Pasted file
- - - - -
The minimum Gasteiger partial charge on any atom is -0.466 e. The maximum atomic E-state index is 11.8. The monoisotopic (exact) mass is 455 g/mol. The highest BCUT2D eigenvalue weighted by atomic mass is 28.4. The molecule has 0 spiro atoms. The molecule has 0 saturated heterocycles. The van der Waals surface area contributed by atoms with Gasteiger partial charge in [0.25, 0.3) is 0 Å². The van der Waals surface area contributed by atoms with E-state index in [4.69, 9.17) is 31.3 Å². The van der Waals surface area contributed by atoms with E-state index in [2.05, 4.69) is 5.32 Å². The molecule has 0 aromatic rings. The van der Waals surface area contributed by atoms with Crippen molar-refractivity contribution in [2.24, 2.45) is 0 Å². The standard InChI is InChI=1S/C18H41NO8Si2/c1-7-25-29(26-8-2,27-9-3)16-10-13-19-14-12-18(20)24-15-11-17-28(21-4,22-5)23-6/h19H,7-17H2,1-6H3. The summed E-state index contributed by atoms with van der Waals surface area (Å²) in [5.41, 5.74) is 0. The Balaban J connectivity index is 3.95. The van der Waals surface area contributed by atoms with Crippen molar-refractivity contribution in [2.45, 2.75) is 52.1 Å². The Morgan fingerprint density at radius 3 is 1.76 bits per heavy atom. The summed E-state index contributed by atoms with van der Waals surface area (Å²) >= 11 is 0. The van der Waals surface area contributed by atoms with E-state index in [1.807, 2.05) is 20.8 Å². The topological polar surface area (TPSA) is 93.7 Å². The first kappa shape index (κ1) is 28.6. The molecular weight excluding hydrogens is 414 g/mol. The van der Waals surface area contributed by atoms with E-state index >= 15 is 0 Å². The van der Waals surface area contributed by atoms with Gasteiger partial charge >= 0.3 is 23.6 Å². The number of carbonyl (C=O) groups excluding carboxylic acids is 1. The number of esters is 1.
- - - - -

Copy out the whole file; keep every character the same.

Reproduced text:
The minimum Gasteiger partial charge on any atom is -0.466 e. The maximum atomic E-state index is 11.8. The monoisotopic (exact) mass is 455 g/mol. The highest BCUT2D eigenvalue weighted by atomic mass is 28.4. The molecule has 0 spiro atoms. The molecule has 0 saturated heterocycles. The van der Waals surface area contributed by atoms with Gasteiger partial charge in [0.25, 0.3) is 0 Å². The van der Waals surface area contributed by atoms with E-state index in [4.69, 9.17) is 31.3 Å². The van der Waals surface area contributed by atoms with E-state index in [2.05, 4.69) is 5.32 Å². The molecule has 0 aromatic rings. The van der Waals surface area contributed by atoms with Crippen molar-refractivity contribution in [2.24, 2.45) is 0 Å². The standard InChI is InChI=1S/C18H41NO8Si2/c1-7-25-29(26-8-2,27-9-3)16-10-13-19-14-12-18(20)24-15-11-17-28(21-4,22-5)23-6/h19H,7-17H2,1-6H3. The summed E-state index contributed by atoms with van der Waals surface area (Å²) in [5.41, 5.74) is 0. The Balaban J connectivity index is 3.95. The van der Waals surface area contributed by atoms with Crippen molar-refractivity contribution in [2.45, 2.75) is 52.1 Å². The Morgan fingerprint density at radius 3 is 1.76 bits per heavy atom. The summed E-state index contributed by atoms with van der Waals surface area (Å²) >= 11 is 0. The van der Waals surface area contributed by atoms with E-state index in [1.807, 2.05) is 20.8 Å². The topological polar surface area (TPSA) is 93.7 Å². The first kappa shape index (κ1) is 28.6. The molecular weight excluding hydrogens is 414 g/mol. The van der Waals surface area contributed by atoms with E-state index >= 15 is 0 Å². The van der Waals surface area contributed by atoms with Gasteiger partial charge >= 0.3 is 23.6 Å². The number of carbonyl (C=O) groups excluding carboxylic acids is 1. The number of esters is 1.